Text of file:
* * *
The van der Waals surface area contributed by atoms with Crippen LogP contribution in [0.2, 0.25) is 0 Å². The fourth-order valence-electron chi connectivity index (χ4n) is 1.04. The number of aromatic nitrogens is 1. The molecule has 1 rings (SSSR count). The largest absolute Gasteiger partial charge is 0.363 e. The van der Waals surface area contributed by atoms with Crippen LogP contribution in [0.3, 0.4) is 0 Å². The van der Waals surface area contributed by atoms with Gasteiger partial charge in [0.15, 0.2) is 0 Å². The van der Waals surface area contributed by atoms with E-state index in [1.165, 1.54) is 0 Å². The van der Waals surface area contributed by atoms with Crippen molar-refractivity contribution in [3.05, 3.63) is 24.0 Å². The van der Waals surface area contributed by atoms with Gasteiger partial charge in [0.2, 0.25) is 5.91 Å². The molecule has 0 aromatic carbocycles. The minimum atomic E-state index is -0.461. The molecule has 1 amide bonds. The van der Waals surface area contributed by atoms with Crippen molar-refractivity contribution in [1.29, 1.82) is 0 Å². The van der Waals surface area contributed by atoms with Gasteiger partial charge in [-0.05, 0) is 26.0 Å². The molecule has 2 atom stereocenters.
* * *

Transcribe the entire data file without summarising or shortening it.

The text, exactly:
The van der Waals surface area contributed by atoms with Crippen LogP contribution in [0.2, 0.25) is 0 Å². The fourth-order valence-electron chi connectivity index (χ4n) is 1.04. The number of aromatic nitrogens is 1. The molecule has 1 rings (SSSR count). The largest absolute Gasteiger partial charge is 0.363 e. The van der Waals surface area contributed by atoms with Crippen LogP contribution in [0.3, 0.4) is 0 Å². The van der Waals surface area contributed by atoms with Gasteiger partial charge in [0.15, 0.2) is 0 Å². The van der Waals surface area contributed by atoms with E-state index in [1.165, 1.54) is 0 Å². The van der Waals surface area contributed by atoms with Crippen molar-refractivity contribution in [3.05, 3.63) is 24.0 Å². The van der Waals surface area contributed by atoms with Gasteiger partial charge in [0.2, 0.25) is 5.91 Å². The molecule has 0 aromatic carbocycles. The minimum atomic E-state index is -0.461. The molecule has 1 amide bonds. The van der Waals surface area contributed by atoms with Crippen molar-refractivity contribution in [1.29, 1.82) is 0 Å². The van der Waals surface area contributed by atoms with Gasteiger partial charge in [-0.05, 0) is 26.0 Å². The molecule has 2 atom stereocenters.